How the Gilis are going green
If you’ve been to Indonesia, then you probably know all about the Gili islands. If not, the Gilis are three drops of beautiful white sand beaches off the east coast of Lombok. The three islands: Gili Trawangan (Gili T), Gili Meno, and Gili Air, vary in atmosphere from all-out party (Gili T) to secluded island getaway (Gili Meno). They all have friendly locals, amazing beaches, and dozens of fantastic diving/snorkeling sites. They rest in protected waters, meaning they are shielded from the ravages of commercial fishing and host a spectacular diversity of marine life. However, due to their small size, they are especially susceptible to the effects of climate change and the harmful negligence of humans.
20 years ago, the Gilis were nearly uninhabited, now they are one of the hotspot travel destinations in Southeast Asia. As tourism boomed (especially on Gili T), the islands’ infrastructure struggled to keep up. The result was large, and ever-increasing garbage pits in the center of the islands; literal hearts of darkness on these picturesque tropical paradises. In 2000, a group of locals and foreign business owners decided to something about the destruction of their beautiful homes and created the Gili Eco Trust; dedicated to preserving the Gili islands and educating local and tourists about their environmental impact. Since its founding 17 years ago, the Gili Eco Trust has made some incredible strides towards improving sustainability practices on the islands. Here are some of the projects managed by Gili Eco Trust.
1. Waste Management
Gili Eco Trust is doing some amazing things to reduce the amount of waste that ends up in Gili garbage pits. They have installed a facility on Gili T where they separate cardboard, plastic, aluminum and glass, compress them into huge bricks, and then send them to Lombok by boat to be recycled. They currently process and send about 10 tons of would-be waste EACH WEEK to Lombok to be recycled.
The Trust also operates a glass brick manufacturing facility on Gili Trawangan. Glass bricks are blocks made of crushed glass, cement and water. The resulting bricks are cost-effective (3,500IDR/brick), strong, and termite resistant; making them excellent building materials. The glass bricks have been used by numerous businesses on the Gili islands.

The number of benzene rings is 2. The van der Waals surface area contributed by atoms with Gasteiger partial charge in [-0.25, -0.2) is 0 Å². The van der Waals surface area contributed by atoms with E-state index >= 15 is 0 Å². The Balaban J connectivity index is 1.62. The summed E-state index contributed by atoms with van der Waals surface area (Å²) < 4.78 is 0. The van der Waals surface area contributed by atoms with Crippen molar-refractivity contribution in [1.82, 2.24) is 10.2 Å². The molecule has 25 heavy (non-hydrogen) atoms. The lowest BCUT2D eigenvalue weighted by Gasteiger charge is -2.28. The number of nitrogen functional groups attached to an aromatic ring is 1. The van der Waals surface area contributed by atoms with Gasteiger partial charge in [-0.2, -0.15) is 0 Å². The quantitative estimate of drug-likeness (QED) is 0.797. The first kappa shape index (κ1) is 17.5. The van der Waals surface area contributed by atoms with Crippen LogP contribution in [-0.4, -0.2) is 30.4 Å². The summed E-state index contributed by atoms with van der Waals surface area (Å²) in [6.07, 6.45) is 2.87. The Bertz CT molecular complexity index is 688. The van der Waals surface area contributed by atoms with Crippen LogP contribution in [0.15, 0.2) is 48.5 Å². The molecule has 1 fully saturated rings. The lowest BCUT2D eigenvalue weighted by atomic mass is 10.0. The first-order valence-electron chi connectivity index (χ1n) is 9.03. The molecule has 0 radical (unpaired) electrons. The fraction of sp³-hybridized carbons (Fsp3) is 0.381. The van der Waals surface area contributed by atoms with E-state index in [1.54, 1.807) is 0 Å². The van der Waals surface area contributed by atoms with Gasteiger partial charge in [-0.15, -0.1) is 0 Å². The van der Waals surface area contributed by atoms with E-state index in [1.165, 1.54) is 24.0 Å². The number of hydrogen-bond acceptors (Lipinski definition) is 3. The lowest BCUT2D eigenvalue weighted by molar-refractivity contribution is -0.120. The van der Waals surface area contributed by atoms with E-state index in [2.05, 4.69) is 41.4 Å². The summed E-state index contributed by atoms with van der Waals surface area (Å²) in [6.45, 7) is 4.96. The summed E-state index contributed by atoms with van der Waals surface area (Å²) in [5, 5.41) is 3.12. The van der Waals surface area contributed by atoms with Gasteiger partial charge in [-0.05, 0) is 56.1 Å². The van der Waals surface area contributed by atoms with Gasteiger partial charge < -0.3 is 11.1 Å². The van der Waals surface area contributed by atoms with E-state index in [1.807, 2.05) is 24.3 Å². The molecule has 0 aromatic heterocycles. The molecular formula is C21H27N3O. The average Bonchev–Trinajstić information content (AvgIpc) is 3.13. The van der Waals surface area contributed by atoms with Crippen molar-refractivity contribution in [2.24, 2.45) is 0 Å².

In order to bolster coral populations and rehabilitate damaged sections of reef; the Eco Trust has installed 120 steel structures around the Gili islands and planted corals on them. The structures are charged with low voltage electric current, which provides a sturdy surface for the corals to bind to, and increases their growth rate. Besides fostering new coral growth, these biorock structures are excellent habitats for a wide range of marine life, increasing the overall biodiversity of the area.
Gili Eco Trust promotes and operates several environmentally friendly tourist activities designed to demonstrated and educate travelers on how they can reduce their footprint. They run snorkeling trips where they show you biorock structures, cycling trips to the center of Gili T to see where all the waste from the island ends up (if not in the ocean), and Stand Up Paddle Eco safaris where you SUP around the islands and pick up trash from the ocean.
4. Beach Cleanups
Every Friday, The Gili Eco Trust hosts “Debris Free Friday”. On Fridays at 5pm diver, locals and tourists meet and clean up the beach for an hour. Afterwards the Eco Trust processes the waste and all participants receive a free beer, talk about a win-win!
5. Repurpose/Upcycle Store
In addition to processing waste to be recycled off island, the Trust also repurposes some of the things they collect into eco-souviners that they sell in their store. They sell everything from fishing line bracelets to Absolute bottle drinking glasses, all made from materials collected on the island.
Along with the efforts of the Gili Eco Trust, there is a multi-island effort to protect and maintain local turtle populations. There are turtle sanctuaries on Gili T and Gili Meno that incentivize locals to bring them turtle eggs instead of eating or selling them. They then raise and care for the turtles until they are old enough to survive in the wild. The result is an abundance of adorable turtles that can easily be seen snorkeling or diving.
Indonesia is a country that struggles with sustainability and waste management. Being an island nation, it’s very difficult to have a uniform waste management system. It is therefore left up to individual islands to deal with their trash and to put in place systems to protect their natural environment. Sadly, many islands don’t have the resources or education necessary to put those systems in place. The results are mass trash-burning, dumping plastic into the ocean, and unsustainable practices such as slash-and-burn agriculture and fishing with dynamite. The Gilis are an incredible example of how small islands with little resources can take steps to preserve and protect their natural environment. I hope that other islands; such as neighboring Lombok, will follow The Gilis’ example so that Indonesia can remain the spectacularly beautiful country it is for many years to come.
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